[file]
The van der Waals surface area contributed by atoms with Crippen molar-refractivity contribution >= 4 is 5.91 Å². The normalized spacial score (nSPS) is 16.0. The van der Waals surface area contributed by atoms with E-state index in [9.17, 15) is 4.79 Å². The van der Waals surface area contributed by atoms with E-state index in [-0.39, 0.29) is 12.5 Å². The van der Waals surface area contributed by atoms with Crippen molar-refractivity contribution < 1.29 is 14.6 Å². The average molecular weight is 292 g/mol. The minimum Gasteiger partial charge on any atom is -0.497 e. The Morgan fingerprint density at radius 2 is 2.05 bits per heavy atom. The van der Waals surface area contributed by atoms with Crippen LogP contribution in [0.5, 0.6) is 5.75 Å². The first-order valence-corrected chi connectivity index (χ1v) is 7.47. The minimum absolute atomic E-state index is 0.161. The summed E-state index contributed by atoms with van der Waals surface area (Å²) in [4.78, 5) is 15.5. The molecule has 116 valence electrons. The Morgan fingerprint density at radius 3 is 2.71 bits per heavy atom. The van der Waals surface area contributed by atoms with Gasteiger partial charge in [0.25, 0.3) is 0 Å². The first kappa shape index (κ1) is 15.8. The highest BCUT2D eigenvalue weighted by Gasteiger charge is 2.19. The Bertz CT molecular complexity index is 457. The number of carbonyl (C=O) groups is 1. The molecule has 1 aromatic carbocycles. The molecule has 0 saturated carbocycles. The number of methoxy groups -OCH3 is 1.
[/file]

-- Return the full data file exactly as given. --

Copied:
The van der Waals surface area contributed by atoms with Crippen molar-refractivity contribution >= 4 is 5.91 Å². The normalized spacial score (nSPS) is 16.0. The van der Waals surface area contributed by atoms with E-state index in [9.17, 15) is 4.79 Å². The van der Waals surface area contributed by atoms with E-state index in [-0.39, 0.29) is 12.5 Å². The van der Waals surface area contributed by atoms with Crippen molar-refractivity contribution < 1.29 is 14.6 Å². The average molecular weight is 292 g/mol. The minimum Gasteiger partial charge on any atom is -0.497 e. The Morgan fingerprint density at radius 2 is 2.05 bits per heavy atom. The van der Waals surface area contributed by atoms with Crippen LogP contribution in [0.5, 0.6) is 5.75 Å². The first-order valence-corrected chi connectivity index (χ1v) is 7.47. The minimum absolute atomic E-state index is 0.161. The summed E-state index contributed by atoms with van der Waals surface area (Å²) in [4.78, 5) is 15.5. The molecule has 116 valence electrons. The Morgan fingerprint density at radius 3 is 2.71 bits per heavy atom. The van der Waals surface area contributed by atoms with Gasteiger partial charge in [0.25, 0.3) is 0 Å². The first kappa shape index (κ1) is 15.8. The highest BCUT2D eigenvalue weighted by Gasteiger charge is 2.19. The Bertz CT molecular complexity index is 457. The number of carbonyl (C=O) groups is 1. The molecule has 1 aromatic carbocycles. The molecule has 0 saturated carbocycles. The number of methoxy groups -OCH3 is 1.